Two dogs, a Corgi and German Shepard playing in a pile of autumn leaves.

Autumnal Toxins for Pets

As the leaves begin to fall and a chill infiltrates the formerly warm summer breeze, you and your pet will be primed for Fall fun, but need to be aware of the potential hazards. We all may be familiar with the common threats this new season poses to our pets, like chocolate toxicity from the spoils of Halloween and corn cob foreign body obstructions. However, there are some toxins that we might not know about, many of which are right in our front yards!

Fall Flowers to Avoid

What is everyone’s favorite fall flower? That’s right, the mums! Formally known as Chrysanthemums, and coming in a variety of fall colors (orange, red, and yellow), these plants adorn porches in preparation for the new season.

Unfortunately, these seasonal favorites pose a potentially toxic threat to your pets. Chrysanthemums contain pyrethrins, which are the same active ingredient used in many canine flea and tick preventatives. Although much less of a concern for dogs, if your cat ingests any part of the chrysanthemum plant, they may suffer from bouts of vomiting, diarrhea, and inappetence. Cases of larger amounts of ingestion even show neurologic signs, such as ataxia and incoordination. Cats are especially sensitive to pyrethroid toxicity and, though we know not to put flea and tick preventative medication for dogs on our cats, we may be unaware that our beloved “mums” contain that same harmful ingredient (albeit in a much smaller concentration).

Malignant Mushrooms

A much more sinister toxin that can affect your pet at any time of year, but tends to bloom in the damp fall months, is the mushroom. Less than 100 species of mushrooms in North America are toxic, but unless you are a botanist, you may have difficulty discerning which ones in your backyard are poisonous.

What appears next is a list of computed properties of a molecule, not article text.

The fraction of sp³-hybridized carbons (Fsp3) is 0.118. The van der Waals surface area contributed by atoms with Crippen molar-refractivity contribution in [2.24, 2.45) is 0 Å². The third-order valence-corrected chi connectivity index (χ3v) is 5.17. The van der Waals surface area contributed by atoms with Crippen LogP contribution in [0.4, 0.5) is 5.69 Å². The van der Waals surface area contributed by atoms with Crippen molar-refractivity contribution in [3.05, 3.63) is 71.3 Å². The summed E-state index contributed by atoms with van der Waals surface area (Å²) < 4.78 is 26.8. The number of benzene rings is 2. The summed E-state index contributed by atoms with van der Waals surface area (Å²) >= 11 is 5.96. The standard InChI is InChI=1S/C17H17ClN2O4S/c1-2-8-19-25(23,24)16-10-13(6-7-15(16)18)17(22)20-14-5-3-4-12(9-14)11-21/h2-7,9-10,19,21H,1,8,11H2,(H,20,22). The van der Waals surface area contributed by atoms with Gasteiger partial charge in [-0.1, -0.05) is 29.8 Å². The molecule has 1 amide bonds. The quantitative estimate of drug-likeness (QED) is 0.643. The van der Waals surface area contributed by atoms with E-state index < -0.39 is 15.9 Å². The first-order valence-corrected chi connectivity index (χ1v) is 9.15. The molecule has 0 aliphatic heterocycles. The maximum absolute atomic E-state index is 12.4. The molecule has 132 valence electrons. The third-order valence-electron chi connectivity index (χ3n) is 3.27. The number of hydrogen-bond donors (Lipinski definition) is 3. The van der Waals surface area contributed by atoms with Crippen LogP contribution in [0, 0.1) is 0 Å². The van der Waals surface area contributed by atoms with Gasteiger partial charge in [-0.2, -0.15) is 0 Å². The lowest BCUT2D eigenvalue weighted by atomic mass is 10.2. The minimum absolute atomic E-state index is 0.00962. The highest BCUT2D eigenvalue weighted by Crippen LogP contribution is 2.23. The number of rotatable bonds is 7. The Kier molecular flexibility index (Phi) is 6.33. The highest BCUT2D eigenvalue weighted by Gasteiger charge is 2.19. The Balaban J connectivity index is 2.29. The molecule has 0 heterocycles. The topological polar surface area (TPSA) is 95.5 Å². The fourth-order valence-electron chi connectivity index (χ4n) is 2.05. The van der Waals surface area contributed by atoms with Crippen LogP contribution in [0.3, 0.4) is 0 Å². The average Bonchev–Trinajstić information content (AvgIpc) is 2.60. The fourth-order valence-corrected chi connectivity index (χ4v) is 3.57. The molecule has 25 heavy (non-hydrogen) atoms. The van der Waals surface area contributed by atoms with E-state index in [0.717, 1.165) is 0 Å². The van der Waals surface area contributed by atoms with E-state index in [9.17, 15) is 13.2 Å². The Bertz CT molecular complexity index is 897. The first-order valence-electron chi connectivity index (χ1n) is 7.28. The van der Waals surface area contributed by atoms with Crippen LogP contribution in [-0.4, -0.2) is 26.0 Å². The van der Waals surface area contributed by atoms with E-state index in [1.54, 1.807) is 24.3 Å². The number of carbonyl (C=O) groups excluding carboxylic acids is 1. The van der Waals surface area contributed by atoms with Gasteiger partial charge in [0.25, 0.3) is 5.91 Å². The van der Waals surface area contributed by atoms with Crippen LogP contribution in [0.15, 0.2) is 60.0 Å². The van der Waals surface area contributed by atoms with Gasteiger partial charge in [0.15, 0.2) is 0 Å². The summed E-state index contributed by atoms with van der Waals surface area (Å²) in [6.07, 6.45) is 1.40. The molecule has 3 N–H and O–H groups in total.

The most toxic mushrooms contain amanitin toxins. After ingestion, these mushrooms will cause common gastrointestinal side effects, like vomiting and diarrhea. Then, however, dogs will appear to be fine after the GI signs resolve. This is known as a period of “false recovery.” Amantins are hepatotoxic and can cause fulminant liver failure in 36-48 hours after exposure. This can lead to the development of coagulopathy, encephalopathy, and, in serious cases, even death. The best defense against mushroom toxicity is vigilant monitoring of your yard and removal of any and all mushrooms. If you live in an area where mushroom poisoning is even a possibility, and your dog is having GI signs, it is best to get them checked out immediately. Delaying of treatment worsens your pet’s prognosis greatly.

From the beautiful mums to the treacherous mushrooms, autumn poses its own lineup of toxic threats. So, enjoy fall’s charm, but if your cat or dog starts having vomiting or diarrhea, do not hesitate to contact your veterinarian. While the toxins of fall range from mild and self-limiting, some are life-threatening and you can never be too careful.